Challenging Third Sector Approaches to Poverty Reduction by Creating Neoliberal Subjects

How microfinance has become a push factor for human trafficking in Cambodia

In Partnership with Dr Deanna Davy – Independent Researcher for the UN Drugs and Crime Unit, Bangkok

Project Summary
This is a qualitative research project with NGOs and other institutions that work to assist people caught up in human trafficking in Cambodia and Thailand. It set out to explore the nexus between microfinance lending in Cambodia and irregular migration and trafficking in persons in the Greater Mekong Sub-region. It is a critical area of research as unsubstantiated arguments continue to be put forward that support microfinance lending as a strategy for reducing poverty and preventing the exploitation of the poor, when profit-driven microfinance in Cambodia appears to be exacerbating poverty problems across Southeast Asia.

As a first step in this pilot project, ten interviews were conducted with people working within organisations on the frontline of human trafficking in Cambodia and Thailand. In a context where international funders are willingly funding microfinace ‘development’ and poverty initiatives, the study has this far illuminated a culture of aggressive microfinance lending in Cambodia, as well as the consequences for borrowers of the loans. This includes acute financial stress for individuals and families, debts being passed from generation to generation, desperate efforts to repay loans through risky migration to Thailand and other countries, and exploitation and trafficking in persons. The paper also addresses NGO workers’ observations on the limitations of microfinance lending as a panacea for poverty, and highlights NGO workers’ suggestions for more effective and sustainable poverty reduction programs in the region.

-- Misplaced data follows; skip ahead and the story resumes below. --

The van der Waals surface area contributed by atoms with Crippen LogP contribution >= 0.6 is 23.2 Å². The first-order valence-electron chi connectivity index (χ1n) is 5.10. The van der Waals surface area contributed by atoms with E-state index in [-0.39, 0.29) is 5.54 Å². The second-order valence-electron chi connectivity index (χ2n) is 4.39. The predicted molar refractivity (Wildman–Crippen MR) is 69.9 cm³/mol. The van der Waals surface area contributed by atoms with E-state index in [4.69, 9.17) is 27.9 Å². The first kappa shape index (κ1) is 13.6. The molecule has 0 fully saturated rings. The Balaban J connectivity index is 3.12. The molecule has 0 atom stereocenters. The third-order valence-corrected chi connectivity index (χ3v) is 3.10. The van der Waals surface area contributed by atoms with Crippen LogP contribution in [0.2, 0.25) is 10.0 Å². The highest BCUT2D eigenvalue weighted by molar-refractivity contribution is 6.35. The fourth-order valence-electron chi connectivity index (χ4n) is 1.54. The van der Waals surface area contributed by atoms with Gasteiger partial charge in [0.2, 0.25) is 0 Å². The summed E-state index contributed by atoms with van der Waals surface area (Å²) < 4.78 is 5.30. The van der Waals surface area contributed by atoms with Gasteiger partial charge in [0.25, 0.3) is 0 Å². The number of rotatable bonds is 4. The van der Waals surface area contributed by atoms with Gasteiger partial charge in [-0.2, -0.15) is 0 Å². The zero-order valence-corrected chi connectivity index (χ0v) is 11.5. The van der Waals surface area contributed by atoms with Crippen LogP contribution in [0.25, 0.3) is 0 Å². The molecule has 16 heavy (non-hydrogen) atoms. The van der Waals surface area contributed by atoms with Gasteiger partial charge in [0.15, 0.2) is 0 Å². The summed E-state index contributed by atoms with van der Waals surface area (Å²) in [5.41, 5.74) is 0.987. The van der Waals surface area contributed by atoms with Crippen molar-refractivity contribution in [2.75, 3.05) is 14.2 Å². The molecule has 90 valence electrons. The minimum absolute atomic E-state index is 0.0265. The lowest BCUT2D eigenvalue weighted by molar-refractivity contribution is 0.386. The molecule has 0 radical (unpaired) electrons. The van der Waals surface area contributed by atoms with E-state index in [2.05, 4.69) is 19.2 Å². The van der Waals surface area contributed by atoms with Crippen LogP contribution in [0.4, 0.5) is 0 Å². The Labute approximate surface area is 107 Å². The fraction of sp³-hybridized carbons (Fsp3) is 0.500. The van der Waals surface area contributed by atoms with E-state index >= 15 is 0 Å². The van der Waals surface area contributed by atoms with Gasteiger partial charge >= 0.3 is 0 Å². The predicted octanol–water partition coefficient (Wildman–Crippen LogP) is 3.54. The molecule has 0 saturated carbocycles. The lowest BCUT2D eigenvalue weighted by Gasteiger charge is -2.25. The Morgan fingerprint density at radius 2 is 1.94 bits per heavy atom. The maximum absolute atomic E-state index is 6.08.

Analysis of the data also explores the construction of poverty stricken individuals, families and communities as neoliberal subjects and how the third sector is captured and implicated by market-driven solutions to poverty. This research suggests that loans are being granted to Cambodian individuals who have no real capacity to make regular repayments as many borrowers have multiple loans, little collateral or savings, and limited financial literacy. Despite this, microfinance lending in Cambodia has increased significantly in the past decade, having recorded a 127% increase between 2013 and 2014 (Simanowitz & Knotts, 2015). Approximately 167 licensed microfinance institutions now operate in the country, with only a handful situated in the third sector. The microfinance institutions currently serve approximately 1.8 million Cambodian borrowers in a country with a total population of 15 million (Simanowitz & Knotts, 2015). Total outstanding microfinance loans in 2011 amounted to USD711.8 million (Marks, 2011).

Project Location: Cambodia & Thailand

For more information, please contact:
Ruth Phillips